LOS ANGELES -- Airlines have responded to the spread of the new coronavirus by stepping up their aircraft cleaning and sanitation procedures. Here's a look at information released by several major American carriers about their response to the COVID-19 outbreak:
In addition to regular cleaning procedures, Alaska has deployed extra sanitization measures for flights that remain on the ground for more than an hour at a hub.
"We're focusing more attention on the areas of the cabin which are touched most frequently such as armrests, seat belts, tray tables, overhead controls including air vents, light buttons, call buttons and exterior and interior door handles to lavatories," Celley Buchanan, the airline's director of operations support services, wrote in a blog post.
The Seattle-based airline has also made temporary changes to inflight service like not refilling reusable cups and suspending towel service and onboard recycling. In the terminal, Alaska has temporarily stopped using fingerprint scanners.
American has beefed up cleaning procedures for aircraft that remain at an airport overnight, which the airline says is "the majority of our aircraft each day." That process includes "a more thorough cleaning of all hard surfaces, including tray tables and armrests," the airline said in a statement on its website.
Cabin crew have been provided with hand sanitizer and cleaning wipes on international flights across the Pacific and to and from Italy, the airline added.
On certain international routes, American is taking extra steps to sanitize catering equipment, tableware, dishes, cutlery, linens, galley equipment and headphones. American has also modified snack and beverage service on some routes, removing self-service snack baskets and making unspecified changes to bar service.
Delta Air Lines
In a statement on its website, Delta said it uses an "an EPA-registered disinfectant" to clean all of its aircraft. The Atlanta-based airline added that it fogs all trans-Pacific flights that arrive in the United States and is working to obtain the necessary equipment to expand fogging to trans-Atlantic flights from areas with COVID-19 cases.
In addition to implementing enhanced cleaning of its fleet of aircraft, Frontier is distributing hand sanitizer at its gates and ticket counters.
JetBlue said it has enhanced aircraft and terminal cleaning procedures and is working to promote hand-washing and other hygiene best practices among employees. The airline is working to provide customers with disinfecting wipes and has temporarily suspended hot towel service, according to its website.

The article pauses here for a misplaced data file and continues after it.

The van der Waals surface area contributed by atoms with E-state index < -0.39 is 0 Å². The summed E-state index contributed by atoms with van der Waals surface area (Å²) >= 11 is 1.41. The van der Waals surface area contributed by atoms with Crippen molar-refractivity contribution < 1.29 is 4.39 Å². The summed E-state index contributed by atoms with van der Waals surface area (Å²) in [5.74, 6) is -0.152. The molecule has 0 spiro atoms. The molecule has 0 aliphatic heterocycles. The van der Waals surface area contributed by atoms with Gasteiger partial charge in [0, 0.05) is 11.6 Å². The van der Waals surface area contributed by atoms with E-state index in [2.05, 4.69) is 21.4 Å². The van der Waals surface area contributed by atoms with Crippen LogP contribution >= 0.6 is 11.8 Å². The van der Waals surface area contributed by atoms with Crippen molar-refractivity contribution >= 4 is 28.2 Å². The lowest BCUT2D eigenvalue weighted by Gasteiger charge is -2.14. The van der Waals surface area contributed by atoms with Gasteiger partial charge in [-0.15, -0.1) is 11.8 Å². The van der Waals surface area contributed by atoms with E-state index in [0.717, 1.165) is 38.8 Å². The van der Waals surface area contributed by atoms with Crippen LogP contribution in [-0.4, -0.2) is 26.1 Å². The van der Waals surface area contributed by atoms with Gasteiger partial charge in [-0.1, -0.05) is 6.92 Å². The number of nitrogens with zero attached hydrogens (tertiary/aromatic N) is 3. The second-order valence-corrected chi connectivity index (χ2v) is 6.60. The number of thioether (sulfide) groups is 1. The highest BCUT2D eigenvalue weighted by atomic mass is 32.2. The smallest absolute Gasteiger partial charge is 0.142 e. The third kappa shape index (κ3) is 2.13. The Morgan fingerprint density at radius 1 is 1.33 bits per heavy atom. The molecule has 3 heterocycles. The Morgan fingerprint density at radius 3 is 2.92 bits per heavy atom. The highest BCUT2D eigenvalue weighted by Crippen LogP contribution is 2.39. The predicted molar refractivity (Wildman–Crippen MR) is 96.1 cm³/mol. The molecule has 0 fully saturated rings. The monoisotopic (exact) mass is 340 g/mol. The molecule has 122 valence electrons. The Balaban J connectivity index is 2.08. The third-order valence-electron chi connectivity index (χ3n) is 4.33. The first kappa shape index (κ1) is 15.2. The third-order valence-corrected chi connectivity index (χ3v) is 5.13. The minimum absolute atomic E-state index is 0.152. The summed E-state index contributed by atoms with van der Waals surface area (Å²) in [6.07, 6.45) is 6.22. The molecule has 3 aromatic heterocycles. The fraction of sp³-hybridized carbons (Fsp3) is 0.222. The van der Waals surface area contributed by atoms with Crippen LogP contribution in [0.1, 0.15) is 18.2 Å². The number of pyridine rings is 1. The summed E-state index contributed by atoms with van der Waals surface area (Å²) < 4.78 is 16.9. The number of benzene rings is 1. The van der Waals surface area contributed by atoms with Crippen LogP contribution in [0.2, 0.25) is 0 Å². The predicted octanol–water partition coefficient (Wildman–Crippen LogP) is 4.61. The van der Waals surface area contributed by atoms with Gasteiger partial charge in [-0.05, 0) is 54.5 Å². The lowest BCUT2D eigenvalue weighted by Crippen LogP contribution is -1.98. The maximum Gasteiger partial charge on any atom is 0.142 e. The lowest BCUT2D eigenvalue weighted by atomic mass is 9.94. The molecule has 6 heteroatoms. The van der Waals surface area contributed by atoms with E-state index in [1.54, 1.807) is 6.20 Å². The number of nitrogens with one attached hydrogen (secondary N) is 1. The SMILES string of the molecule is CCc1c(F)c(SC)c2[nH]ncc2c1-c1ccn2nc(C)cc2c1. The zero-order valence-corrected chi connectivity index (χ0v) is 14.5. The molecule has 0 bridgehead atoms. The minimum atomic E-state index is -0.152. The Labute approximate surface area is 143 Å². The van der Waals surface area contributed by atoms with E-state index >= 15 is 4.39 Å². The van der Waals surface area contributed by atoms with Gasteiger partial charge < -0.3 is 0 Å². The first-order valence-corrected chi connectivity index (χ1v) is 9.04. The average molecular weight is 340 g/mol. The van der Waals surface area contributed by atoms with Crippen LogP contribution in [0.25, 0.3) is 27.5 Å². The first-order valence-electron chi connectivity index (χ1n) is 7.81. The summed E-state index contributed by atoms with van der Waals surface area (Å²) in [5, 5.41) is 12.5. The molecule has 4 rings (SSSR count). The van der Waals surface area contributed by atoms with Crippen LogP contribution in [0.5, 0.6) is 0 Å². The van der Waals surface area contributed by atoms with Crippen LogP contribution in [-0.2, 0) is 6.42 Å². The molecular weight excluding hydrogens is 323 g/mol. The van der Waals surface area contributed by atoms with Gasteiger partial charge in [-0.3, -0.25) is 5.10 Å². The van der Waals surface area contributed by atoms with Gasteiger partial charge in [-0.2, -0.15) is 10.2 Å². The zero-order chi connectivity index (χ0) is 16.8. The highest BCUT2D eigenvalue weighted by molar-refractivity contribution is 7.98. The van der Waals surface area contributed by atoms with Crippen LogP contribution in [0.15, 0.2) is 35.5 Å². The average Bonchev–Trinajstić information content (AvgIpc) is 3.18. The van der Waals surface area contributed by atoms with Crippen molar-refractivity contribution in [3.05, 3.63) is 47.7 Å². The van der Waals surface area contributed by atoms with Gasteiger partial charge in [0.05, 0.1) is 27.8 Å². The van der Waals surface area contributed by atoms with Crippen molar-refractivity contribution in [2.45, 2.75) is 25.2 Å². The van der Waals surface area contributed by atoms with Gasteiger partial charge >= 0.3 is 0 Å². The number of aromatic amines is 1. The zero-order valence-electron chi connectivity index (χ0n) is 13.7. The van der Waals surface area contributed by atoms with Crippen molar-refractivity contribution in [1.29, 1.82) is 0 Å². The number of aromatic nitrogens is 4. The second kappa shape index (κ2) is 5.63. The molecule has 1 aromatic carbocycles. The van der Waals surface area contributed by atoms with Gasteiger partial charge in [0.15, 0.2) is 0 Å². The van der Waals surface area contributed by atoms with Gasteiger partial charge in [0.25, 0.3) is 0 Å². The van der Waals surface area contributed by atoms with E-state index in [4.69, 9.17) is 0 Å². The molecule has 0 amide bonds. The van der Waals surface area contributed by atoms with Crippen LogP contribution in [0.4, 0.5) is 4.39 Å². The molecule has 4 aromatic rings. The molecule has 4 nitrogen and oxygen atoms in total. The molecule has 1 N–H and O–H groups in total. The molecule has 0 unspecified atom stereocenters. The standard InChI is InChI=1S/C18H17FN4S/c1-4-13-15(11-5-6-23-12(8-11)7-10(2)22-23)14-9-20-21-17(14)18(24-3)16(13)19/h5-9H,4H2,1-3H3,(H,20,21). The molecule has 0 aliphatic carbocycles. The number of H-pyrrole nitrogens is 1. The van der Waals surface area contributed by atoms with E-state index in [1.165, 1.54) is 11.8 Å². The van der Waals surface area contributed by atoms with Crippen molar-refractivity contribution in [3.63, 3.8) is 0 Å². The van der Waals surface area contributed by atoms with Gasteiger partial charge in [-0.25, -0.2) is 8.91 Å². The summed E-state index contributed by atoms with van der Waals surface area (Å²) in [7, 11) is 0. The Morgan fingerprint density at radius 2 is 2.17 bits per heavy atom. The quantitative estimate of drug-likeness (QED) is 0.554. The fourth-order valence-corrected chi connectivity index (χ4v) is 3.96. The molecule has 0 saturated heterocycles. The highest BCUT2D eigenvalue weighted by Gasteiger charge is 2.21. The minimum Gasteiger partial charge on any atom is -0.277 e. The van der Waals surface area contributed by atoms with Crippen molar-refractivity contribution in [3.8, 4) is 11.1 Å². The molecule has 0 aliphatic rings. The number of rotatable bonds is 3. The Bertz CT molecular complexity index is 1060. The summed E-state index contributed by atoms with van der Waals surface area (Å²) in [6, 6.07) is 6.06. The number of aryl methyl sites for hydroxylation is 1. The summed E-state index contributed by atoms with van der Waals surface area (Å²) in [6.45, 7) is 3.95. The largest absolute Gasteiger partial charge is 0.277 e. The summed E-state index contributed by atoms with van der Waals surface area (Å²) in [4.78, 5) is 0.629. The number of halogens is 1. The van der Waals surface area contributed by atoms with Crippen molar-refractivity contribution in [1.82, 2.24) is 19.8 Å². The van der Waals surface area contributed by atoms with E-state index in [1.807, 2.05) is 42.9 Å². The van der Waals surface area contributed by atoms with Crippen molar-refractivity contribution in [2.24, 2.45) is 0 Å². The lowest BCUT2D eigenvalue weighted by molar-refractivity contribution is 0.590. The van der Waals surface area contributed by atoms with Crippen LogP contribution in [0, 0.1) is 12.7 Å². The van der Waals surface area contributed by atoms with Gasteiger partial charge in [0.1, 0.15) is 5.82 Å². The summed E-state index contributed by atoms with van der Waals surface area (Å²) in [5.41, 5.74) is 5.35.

Dallas-based Southwest has enhanced the overnight cleaning process for all of its aircraft, which it said often undergo more than six labor hours of cleaning daily. Southwest said it is expanding the use of an "EPA-approved, hospital-grade disinfectant" to clean common touchpoints in the cabin, lavatory and flight deck of its aircraft.
Spirit said on its website it uses EPA-approved disinfectants and has trained crewmembers to identify and report signs of infectious diseases.
United's cleaning procedures include a "thorough wipe-down of all hard surfaces touched by customers and employees - including lavatories, galleys, tray tables, window shades and armrest." United plans to soon use electrostatic foggers to disinfect the air and cabin surfaces on all inbound international flights landing at a United hub or select other airports.
The airline added: "When we are advised by the CDC of an employee or customer who has traveled on board and who is potentially exhibiting coronavirus symptoms, that aircraft is taken out of service and sent through a full decontamination process that includes our standard cleaning procedures plus washing ceilings and overhead bins and scrubbing the interior."
United will temporarily stop refilling used cups during inflight service, and flight attendants have been instructed to hand beverages directly to passengers (to prevent passengers from touching service trays). Additional measures are being taken to wash and sanitize cutlery, dishes and food service carts.
How American airlines are cleaning planes in response to new coronavirus outbreak